Trolley screech vexing Ashmont folks; T vows fix

You can hear it if you’re waiting at the Government Center MBTA station under City Hall Plaza. The loud sound – a high-pitched screeching - is audible in stations under Park Street and Boylston Street. And you can definitely hear it if you live around the MBTA station getting overhauled in Ashmont.
The MBTA is now working to mask the screeching at Ashmont Station, caused by Mattapan Line trolleys turning around at the re-built station. The problem drew the T’s new boss to a lively community meeting last week.

At the meeting, transit officials admitted to an angry crowd of abutters that there was a design flaw in the newly built trolley bridge that abuts the station: A too-sharp turn, coupled with the steel wheels of the 70-year-old trolleys hitting steel rail, results in an ear-splitting sound. The sound becomes even louder on hot days because of the increased friction, the officials said.

The general manager of the MBTA, Rich Davey, pledged to meet with residents once a month “for as long as it takes” to deal with the issue.

“We will solve it,” Davey told the crowd. “If it’s a man-made problem, there’s a man-made solution. I’m certain of that.”

Brian Dwyer, the director of light rail operation, said they had been greasing the wheels and the rail. “It’s not doing enough,” he told a crowd of several dozen station abutters.

The transportation agency is now turning to “noise attenuating blankets” – quilted blankets that muffle the sound. The agency has already placed an order for the blankets, which were used in the Big Dig project. The blankets should arrive in the next two weeks and an installation will follow.

Dwyer said the blankets, which will hang from the railings to create a sound barrier, are a “proven technology,” but this would be the first time they are used in a rapid transit environment.

At a sometimes-tense meeting in the All Saints Church, top MBTA officials balked at station abutters’ demands to shut down the Mattapan high-speed line and bus passengers between the Ashmont and Mattapan stations. After one resident suggested it, the idea got a round of applause from the room.
“I’m not shutting the Mattapan Line down, sir,” Davey responded. “There are other people on the line who will be impacted,” Davey said, adding that he cannot shut down a train line without a “public process.”

But Davey said he would consider busing MBTA riders from Ashmont to Mattapan in the evening.
Ashmont Station abutters pointed to a 2008 pledge from the previous general manager to deal with the problem.

“We’ve been dealing with this for two years,” said David Breen, who lives near the station and says his children are frequently woken up at 11:00 p.m. and 4:30 a.m. by the noise. “We’ve been very patient. And we’ve listened to excuse after excuse.”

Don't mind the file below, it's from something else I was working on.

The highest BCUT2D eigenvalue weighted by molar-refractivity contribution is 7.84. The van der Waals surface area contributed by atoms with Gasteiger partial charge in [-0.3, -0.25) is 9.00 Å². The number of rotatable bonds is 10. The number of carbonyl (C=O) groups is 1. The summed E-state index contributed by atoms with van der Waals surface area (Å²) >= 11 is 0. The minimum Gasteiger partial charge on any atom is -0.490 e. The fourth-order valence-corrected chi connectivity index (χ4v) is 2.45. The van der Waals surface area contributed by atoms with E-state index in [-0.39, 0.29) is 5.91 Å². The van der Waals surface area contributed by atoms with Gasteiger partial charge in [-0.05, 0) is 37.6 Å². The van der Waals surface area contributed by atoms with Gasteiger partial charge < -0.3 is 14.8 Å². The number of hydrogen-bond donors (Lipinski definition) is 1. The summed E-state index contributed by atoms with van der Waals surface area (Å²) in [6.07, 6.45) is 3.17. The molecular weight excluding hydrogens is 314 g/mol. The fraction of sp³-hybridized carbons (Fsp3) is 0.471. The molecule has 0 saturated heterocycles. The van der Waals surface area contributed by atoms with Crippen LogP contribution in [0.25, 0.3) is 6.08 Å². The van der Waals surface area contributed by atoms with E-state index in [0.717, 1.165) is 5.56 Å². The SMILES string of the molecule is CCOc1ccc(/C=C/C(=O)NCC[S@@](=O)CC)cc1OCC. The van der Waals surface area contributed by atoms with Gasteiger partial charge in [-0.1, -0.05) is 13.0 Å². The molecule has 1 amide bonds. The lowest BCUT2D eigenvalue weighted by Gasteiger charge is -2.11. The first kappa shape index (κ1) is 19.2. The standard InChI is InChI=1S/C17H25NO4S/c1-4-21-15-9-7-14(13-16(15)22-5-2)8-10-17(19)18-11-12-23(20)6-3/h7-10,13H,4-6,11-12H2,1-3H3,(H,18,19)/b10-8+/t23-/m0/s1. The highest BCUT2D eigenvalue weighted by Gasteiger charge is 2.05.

“I’m hearing it until 2 o’clock in the morning,” said one woman who had just moved into the Carruth building from the South End.

“I can hear them. All the time. It is unsettling,” said City Councillor Maureen Feeney, who also lives nearby. “It is just truly unsettling.”

“If I lived here I wouldn’t be happy either,” Davey said.

State Sen. Jack Hart (D-South Boston) asked whether to shut down the Mattapan line was a “good question.”

“I don’t want to shut the line down, but I think it’s a good suggestion,” he said.

Hart added: “If we can send a guy to the moon…hopefully we can find a way to muffle the sound.”
Breen said that his children’s bedroom is within eyesight of the station.

“This has just been outrageous,” he said, adding that his children’s pediatrician is recommending that their ears be tested to gauge the damage the screeching is causing.

About 42 local residents attended the meeting. Some were flabbergasted to hear that the bridge, also referred to as a viaduct, that carries the trolleys up to Ashmont Station could have been built with a design flaw.

Transit officials said the original designers of the bridge, architectural firm Cambridge Seven Associates, no longer work for the MBTA.

They said there remain several options, including a redesign of the cars or the turn, which would be expensive since the MBTA would have to acquire private property next to the station. For now, they will test out the blankets and measure whether the decibel level goes down because of them.
“I have a sense of urgency of solving the problem,” Davey said.

Upon arrival, Davey had noted that he had stopped by the station on his way to the meeting and he hadn’t heard anything, probably because the rain dampened the noise.

His remark prompted residents to explode with angry invitations to visit their homes and hear the noise.